Two-, five-, or 10-minute breaks are all it takes to interrupt the unhealthy physiological processes percolating during long periods of sitting. Ideas for two-minute breaks include hula-hooping or stair climbing. Five-minute breaks allow enough time to walk around the yard or complete household chores. The best way to maximize a 10-minute break is to take a brisk walk outside or follow a 10-minute video designed specifically for a mini workout, such tai chi, yoga, or dance. (Locked) More »
Stuck at home?
It may be difficult to leave the house to exercise this winter, but there are numerous exercises that can be done at home, including walking, stationary biking, strength training, yoga, tai chi, and balance training. Most of these options don’t require expensive equipment or a live instructor. Online classes are also a great option if a person can’t get to the gym. More »
Why you should move — even just a little — throughout the day
People who sit for long, uninterrupted periods of time may increase their risk of cardiovascular disease, even if they get the recommended 30 minutes of daily exercise. Sedentary behavior appears to make people more prone to developing insulin resistance and inflammation, which are key players in the buildup of fatty plaque inside arteries. Experts say people should add short bursts of movement to their daily routine to break up long periods of sitting. More »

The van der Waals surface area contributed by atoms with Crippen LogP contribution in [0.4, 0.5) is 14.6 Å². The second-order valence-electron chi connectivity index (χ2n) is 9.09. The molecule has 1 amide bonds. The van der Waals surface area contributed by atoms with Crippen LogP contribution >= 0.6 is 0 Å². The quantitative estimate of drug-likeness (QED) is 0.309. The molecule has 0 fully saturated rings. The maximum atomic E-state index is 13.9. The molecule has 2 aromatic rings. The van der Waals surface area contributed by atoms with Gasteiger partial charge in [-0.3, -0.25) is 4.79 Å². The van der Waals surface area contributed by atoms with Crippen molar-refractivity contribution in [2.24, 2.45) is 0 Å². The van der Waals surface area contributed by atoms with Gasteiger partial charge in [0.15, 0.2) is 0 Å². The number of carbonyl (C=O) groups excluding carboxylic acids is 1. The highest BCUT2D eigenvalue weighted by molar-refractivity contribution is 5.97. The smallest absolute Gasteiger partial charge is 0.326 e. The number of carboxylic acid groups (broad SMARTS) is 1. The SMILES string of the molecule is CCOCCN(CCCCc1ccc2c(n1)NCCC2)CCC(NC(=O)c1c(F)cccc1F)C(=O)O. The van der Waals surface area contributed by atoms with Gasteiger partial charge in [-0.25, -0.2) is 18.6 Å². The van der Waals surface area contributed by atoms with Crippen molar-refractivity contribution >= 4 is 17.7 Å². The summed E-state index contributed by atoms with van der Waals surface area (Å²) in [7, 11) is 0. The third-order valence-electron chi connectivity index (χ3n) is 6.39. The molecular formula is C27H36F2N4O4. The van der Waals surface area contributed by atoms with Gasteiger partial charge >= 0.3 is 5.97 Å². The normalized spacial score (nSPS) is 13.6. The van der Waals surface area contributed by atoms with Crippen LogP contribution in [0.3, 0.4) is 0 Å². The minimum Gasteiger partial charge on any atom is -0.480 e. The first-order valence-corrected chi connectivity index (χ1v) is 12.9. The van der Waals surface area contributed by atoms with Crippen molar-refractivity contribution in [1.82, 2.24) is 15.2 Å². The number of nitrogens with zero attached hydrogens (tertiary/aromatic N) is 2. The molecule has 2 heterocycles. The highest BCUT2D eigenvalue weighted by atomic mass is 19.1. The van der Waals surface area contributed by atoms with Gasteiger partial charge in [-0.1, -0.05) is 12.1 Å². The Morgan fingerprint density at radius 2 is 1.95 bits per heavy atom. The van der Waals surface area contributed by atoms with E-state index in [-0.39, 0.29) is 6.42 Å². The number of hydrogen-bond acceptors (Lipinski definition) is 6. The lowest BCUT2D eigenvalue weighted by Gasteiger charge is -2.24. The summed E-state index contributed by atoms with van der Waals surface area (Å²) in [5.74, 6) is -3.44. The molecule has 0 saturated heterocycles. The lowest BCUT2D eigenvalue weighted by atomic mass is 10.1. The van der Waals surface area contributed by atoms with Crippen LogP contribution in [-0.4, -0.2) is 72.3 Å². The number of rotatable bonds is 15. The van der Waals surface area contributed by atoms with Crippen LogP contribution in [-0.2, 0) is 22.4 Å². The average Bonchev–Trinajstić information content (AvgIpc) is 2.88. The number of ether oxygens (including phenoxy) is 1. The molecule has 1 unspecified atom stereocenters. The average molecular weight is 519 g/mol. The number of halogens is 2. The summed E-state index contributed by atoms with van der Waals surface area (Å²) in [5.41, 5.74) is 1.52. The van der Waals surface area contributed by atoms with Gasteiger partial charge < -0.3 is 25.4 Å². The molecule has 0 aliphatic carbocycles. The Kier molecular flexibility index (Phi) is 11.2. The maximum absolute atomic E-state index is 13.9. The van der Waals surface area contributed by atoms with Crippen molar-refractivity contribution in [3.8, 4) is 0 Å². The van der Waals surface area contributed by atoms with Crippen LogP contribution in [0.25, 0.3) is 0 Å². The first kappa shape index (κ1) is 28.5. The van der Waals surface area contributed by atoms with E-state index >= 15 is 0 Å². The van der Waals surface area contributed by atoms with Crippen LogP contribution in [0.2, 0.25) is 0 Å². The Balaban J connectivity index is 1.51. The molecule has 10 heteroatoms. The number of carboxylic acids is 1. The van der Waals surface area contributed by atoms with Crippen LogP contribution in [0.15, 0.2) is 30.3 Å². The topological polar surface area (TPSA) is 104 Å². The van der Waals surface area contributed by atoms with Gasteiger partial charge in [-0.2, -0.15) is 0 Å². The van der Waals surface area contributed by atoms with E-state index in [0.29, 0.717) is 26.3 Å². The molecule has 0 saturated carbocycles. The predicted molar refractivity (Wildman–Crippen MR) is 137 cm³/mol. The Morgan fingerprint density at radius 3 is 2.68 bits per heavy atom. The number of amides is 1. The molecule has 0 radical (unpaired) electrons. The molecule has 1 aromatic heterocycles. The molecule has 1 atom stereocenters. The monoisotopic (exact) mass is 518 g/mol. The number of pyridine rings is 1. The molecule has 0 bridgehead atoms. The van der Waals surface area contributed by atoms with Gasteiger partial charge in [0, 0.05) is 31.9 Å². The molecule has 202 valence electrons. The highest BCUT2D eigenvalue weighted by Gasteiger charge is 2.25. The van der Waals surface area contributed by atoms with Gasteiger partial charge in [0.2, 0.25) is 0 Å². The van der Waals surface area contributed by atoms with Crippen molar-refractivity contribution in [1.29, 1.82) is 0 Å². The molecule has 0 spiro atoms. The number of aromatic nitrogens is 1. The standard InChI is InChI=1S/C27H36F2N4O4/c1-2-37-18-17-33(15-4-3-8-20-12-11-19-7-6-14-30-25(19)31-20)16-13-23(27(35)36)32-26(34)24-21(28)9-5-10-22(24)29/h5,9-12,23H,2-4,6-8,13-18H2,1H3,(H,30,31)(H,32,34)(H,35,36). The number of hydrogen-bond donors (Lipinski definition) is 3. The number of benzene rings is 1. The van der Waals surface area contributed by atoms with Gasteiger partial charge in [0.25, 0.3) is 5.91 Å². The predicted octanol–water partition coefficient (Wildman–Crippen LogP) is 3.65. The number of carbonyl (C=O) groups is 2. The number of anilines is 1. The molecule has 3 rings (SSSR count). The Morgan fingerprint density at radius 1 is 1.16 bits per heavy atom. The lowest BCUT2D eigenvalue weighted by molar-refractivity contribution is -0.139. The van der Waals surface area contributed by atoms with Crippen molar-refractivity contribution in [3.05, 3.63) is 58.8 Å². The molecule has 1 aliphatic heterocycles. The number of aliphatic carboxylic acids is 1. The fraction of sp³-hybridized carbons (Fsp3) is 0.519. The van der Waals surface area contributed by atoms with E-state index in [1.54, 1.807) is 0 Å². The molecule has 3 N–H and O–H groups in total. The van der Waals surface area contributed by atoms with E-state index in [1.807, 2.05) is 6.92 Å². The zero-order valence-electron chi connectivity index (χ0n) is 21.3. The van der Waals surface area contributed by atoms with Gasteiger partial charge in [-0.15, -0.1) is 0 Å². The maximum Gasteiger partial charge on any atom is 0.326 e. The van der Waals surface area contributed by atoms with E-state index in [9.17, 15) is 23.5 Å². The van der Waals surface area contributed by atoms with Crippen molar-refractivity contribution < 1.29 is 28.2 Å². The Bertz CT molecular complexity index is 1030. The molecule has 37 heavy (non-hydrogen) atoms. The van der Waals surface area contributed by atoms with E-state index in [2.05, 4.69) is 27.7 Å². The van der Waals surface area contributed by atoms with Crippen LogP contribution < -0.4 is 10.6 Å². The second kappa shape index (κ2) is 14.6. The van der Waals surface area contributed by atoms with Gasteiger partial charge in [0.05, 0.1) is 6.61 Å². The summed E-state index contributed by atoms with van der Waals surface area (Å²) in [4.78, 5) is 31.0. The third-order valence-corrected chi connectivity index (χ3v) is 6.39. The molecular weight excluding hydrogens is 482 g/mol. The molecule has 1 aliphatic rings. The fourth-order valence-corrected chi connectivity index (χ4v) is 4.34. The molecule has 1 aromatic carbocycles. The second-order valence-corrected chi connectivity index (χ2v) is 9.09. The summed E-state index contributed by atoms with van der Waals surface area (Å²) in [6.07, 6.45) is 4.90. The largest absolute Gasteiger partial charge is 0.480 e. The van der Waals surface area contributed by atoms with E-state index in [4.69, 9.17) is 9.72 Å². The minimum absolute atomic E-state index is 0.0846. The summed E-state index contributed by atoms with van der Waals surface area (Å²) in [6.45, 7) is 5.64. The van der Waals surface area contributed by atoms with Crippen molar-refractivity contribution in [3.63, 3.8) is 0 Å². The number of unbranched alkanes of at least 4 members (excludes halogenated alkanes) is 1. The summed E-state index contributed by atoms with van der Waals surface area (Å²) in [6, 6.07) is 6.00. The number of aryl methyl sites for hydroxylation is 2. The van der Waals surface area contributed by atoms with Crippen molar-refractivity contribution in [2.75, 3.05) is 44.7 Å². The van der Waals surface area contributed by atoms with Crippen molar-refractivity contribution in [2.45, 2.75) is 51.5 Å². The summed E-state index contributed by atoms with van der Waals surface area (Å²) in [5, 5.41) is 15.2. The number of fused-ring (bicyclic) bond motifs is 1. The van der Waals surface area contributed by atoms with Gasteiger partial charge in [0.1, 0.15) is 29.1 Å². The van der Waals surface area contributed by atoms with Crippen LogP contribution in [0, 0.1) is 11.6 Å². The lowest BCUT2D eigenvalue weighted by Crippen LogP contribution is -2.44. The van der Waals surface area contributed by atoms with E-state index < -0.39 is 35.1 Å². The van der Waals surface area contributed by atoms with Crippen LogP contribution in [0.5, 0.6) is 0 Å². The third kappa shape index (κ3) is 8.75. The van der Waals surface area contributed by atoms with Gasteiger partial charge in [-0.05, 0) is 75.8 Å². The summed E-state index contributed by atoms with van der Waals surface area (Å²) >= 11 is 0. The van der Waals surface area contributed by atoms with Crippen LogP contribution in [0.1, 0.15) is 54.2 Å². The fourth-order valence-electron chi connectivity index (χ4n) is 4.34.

More daily movement may lower cancer deaths
People who move more during the day may be at a much lower risk of dying from cancer compared with more sedentary individuals. Experts recommend getting at least 30 minutes of daily activity to counter the effects from sitting. More »
Reinvent your walking regimen
A brisk walk is excellent exercise, but some people find it boring. Incorporating other activities into the walk can make it more interesting. For example, a person can boost cardio fitness during a walk by using Nordic walking poles or by periodically picking up the pace for brief spurts of 15, 30, or 60 seconds. A brisk walk can also be used as a time to socialize with family or friends, or to have a heart-to-heart chat. A brisk walk is also a good time to practice mindfulness. More »
Step up your walking fitness
People who walk for their primary form of exercise, or even just for recreation, need to make sure they stay in good walking shape to avoid injuries and improve their endurance. Adopting a cross-training routine that focuses on strengthening the legs, hips, and core can keep walkers in tip-top shape. (Locked) More »
Stop counting calories
Experts are learning that the old idea of calories in, calories out, isn’t necessarily accurate or the best way to lose weight. Even careful calorie calculations don’t always yield uniform results. How a person’s body burns calories depends on a number of factors, including the type of food eaten, metabolism, and even the presence of certain gut microorganisms. The truth is that two people can eat the exact same number of calories and have very different outcomes when it comes to weight. More »